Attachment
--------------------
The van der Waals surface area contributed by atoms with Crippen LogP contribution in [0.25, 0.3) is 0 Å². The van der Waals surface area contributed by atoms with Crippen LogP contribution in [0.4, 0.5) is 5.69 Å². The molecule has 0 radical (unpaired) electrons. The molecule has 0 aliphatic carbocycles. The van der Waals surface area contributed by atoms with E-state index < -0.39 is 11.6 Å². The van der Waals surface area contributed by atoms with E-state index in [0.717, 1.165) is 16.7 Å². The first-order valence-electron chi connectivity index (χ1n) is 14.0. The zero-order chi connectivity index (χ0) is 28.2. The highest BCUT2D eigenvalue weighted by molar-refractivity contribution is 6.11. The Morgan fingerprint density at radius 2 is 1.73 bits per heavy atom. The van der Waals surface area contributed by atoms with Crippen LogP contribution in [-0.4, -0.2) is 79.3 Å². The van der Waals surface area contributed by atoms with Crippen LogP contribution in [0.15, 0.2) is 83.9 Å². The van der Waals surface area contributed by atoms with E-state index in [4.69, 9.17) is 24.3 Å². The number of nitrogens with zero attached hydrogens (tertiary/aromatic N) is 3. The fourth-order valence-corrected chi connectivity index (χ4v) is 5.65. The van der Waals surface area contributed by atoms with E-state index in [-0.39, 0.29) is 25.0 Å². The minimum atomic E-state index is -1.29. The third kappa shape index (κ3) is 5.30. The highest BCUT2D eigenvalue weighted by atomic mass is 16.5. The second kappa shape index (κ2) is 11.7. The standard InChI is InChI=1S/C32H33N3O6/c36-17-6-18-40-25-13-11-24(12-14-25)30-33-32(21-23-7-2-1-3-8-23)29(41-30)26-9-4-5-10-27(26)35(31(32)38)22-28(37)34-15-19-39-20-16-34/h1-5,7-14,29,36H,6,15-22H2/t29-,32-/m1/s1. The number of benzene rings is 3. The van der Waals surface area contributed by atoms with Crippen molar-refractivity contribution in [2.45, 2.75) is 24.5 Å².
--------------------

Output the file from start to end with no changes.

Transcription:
The van der Waals surface area contributed by atoms with Crippen LogP contribution in [0.25, 0.3) is 0 Å². The van der Waals surface area contributed by atoms with Crippen LogP contribution in [0.4, 0.5) is 5.69 Å². The molecule has 0 radical (unpaired) electrons. The molecule has 0 aliphatic carbocycles. The van der Waals surface area contributed by atoms with E-state index < -0.39 is 11.6 Å². The van der Waals surface area contributed by atoms with E-state index in [0.717, 1.165) is 16.7 Å². The first-order valence-electron chi connectivity index (χ1n) is 14.0. The zero-order chi connectivity index (χ0) is 28.2. The highest BCUT2D eigenvalue weighted by molar-refractivity contribution is 6.11. The Morgan fingerprint density at radius 2 is 1.73 bits per heavy atom. The van der Waals surface area contributed by atoms with Crippen LogP contribution in [-0.4, -0.2) is 79.3 Å². The van der Waals surface area contributed by atoms with Crippen LogP contribution in [0.15, 0.2) is 83.9 Å². The van der Waals surface area contributed by atoms with E-state index in [4.69, 9.17) is 24.3 Å². The number of nitrogens with zero attached hydrogens (tertiary/aromatic N) is 3. The fourth-order valence-corrected chi connectivity index (χ4v) is 5.65. The van der Waals surface area contributed by atoms with E-state index in [-0.39, 0.29) is 25.0 Å². The minimum atomic E-state index is -1.29. The third kappa shape index (κ3) is 5.30. The highest BCUT2D eigenvalue weighted by atomic mass is 16.5. The second kappa shape index (κ2) is 11.7. The standard InChI is InChI=1S/C32H33N3O6/c36-17-6-18-40-25-13-11-24(12-14-25)30-33-32(21-23-7-2-1-3-8-23)29(41-30)26-9-4-5-10-27(26)35(31(32)38)22-28(37)34-15-19-39-20-16-34/h1-5,7-14,29,36H,6,15-22H2/t29-,32-/m1/s1. The number of benzene rings is 3. The van der Waals surface area contributed by atoms with Crippen molar-refractivity contribution in [2.45, 2.75) is 24.5 Å².